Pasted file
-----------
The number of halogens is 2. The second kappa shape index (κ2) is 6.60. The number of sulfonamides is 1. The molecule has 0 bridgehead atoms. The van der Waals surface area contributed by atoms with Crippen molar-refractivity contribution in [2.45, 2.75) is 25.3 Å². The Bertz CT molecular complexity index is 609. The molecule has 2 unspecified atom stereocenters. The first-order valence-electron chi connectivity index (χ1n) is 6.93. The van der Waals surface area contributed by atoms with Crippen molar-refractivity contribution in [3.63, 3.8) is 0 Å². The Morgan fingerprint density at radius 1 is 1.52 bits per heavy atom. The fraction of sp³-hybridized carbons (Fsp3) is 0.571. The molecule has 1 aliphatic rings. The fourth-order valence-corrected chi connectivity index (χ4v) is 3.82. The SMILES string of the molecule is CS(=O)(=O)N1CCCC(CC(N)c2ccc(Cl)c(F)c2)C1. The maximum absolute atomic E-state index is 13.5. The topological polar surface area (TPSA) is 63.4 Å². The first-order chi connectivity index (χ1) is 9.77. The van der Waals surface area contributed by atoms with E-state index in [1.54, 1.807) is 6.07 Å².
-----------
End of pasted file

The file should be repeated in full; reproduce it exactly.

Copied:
The number of halogens is 2. The second kappa shape index (κ2) is 6.60. The number of sulfonamides is 1. The molecule has 0 bridgehead atoms. The van der Waals surface area contributed by atoms with Crippen molar-refractivity contribution in [2.45, 2.75) is 25.3 Å². The Bertz CT molecular complexity index is 609. The molecule has 2 unspecified atom stereocenters. The first-order valence-electron chi connectivity index (χ1n) is 6.93. The van der Waals surface area contributed by atoms with Crippen molar-refractivity contribution in [3.63, 3.8) is 0 Å². The Morgan fingerprint density at radius 1 is 1.52 bits per heavy atom. The fraction of sp³-hybridized carbons (Fsp3) is 0.571. The molecule has 1 aliphatic rings. The fourth-order valence-corrected chi connectivity index (χ4v) is 3.82. The SMILES string of the molecule is CS(=O)(=O)N1CCCC(CC(N)c2ccc(Cl)c(F)c2)C1. The maximum absolute atomic E-state index is 13.5. The topological polar surface area (TPSA) is 63.4 Å². The first-order chi connectivity index (χ1) is 9.77. The van der Waals surface area contributed by atoms with E-state index in [1.54, 1.807) is 6.07 Å².